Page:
A FUTURE COMEBACK OR FENG SHUI VS. BULGARIAN ARCHITECTURE IN THE REVIVAL
Arch. Diana Ilieva from Dikanski and Partners Architectural Studio invites us to go back to our roots by making some interesting parallels between the ancient Chinese art Feng Shui and the traditional Bulgarian architecture from the Revival period. You might be surprised by the number of similarities.
Using this material I would like to draw the attention on an interesting fact. The wildly discussed topic of Feng Shui has numerous similarities with the traditional residential architecture from the period of Bulgarian Revival.
What is Feng Shui? This is an ancient Chinese art of favorable positioning. It is the way of creating order and balance in the surrounding environment and a tool for a better life. Apart from being a theory, is also a system of advices, skills and techniques that satisfy different aspirations. By using them, we are able to change our home and office and in that way to enjoy more our everyday life. We create our home, but our home also creates us.
Professor Lin Yun, the master of Feng Shui, defines Feng Shui as the method that people use to choose and define the place, to build and create, and to adapt and transform their living and/or working space in order to achieve the maximum level of health, welfare, and wellbeing.
It is interesting to point out that the term “Feng Shui” comes from a Chinese saying which describes the best place for living as: Where the wind is mild and the sun is warm, the water is clear and the verdure is rich.
It seems like these thoughts are the result of a deep research on the houses from the period of Bulgarian Revival. In a vast period of time those houses were built by different craftsmen for different owners from a different wealth and social status with diverse cultural and everyday life needs. Usually the houses were placed among a big green yard surrounded by a high stone fence. The home is situated in such a way that its’ main façade, where the entrance and the “chardak” (“chardak”is a second floor loggia, an open space or the summer living room) are, is looking towards the yard and the porch; and is also oriented to the sunny and windless side (usually south, southeast or southwest).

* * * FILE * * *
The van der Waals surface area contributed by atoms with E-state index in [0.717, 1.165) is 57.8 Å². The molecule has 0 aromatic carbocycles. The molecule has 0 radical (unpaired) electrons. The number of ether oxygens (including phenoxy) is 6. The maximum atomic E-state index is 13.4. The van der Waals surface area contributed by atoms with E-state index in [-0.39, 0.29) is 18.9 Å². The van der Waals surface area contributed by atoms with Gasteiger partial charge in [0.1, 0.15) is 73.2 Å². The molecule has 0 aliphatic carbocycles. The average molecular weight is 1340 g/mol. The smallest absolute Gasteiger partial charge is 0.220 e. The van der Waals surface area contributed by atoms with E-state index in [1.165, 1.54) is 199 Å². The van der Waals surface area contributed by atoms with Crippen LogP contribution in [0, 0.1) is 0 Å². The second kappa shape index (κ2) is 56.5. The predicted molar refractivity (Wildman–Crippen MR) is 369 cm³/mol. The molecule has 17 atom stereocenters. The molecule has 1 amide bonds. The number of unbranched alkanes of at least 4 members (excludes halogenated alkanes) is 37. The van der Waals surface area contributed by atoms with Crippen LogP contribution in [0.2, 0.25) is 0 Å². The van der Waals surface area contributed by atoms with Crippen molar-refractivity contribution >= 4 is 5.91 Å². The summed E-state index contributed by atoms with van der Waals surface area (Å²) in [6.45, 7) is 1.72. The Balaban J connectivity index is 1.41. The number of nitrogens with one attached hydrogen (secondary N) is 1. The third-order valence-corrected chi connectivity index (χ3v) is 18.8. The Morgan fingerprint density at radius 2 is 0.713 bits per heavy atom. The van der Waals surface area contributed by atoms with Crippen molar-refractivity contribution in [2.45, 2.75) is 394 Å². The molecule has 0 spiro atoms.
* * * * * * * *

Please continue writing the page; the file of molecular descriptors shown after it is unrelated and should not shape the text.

Feng Shui works by balancing and harmonizing the energy of the living power, or Qui (ch’i) that flows in and around our homes. According to Feng Shui each building draws energy from its surroundings and this energy circulates inside of it. Every time our domestic environment either charges us with energy, or extracts energy from us. Qui flows in the anatomy of the building, which unites geometry, plan, colors, and materials. The location of each room, their proportions and design, and the connection between the house and the earth create energy flows in the house.
Let’s go back to the Bulgarian houses from the period of the Revival. The floor plan of the house includes an open “chardak”, a room called “v’kushti” (in modern Bulgarian language “v’kushti” literally means “at home”), where the traditional fireplace is situated and the entrance of which is through the chardak, “soba” or room, and another room, called “odaya”, again with an entrance from the chardak.
Later on, a room, called “prust”, is designed between the odaya and v’kushti to insulate from the cold. The closet is in improvement in the residential houses. According to Feng Shui, we could say that the closets are the ones that stop the energy Qui from flowing out and protect the house from the northern cold.
From an architectural point of view, there is nothing redundant, needless and accidental in Bulgarian homes. Each façade element has good and logically defined forms which not only correspond to the constructional necessity but also meet the aesthetical logic. Elements such as arches, chardak’s frames, and tracery railings, are used very frugally. The architecture from the period of Bulgarian Revival is organically connected to the natural environment and reflects the specifics of local building and artistic traditions.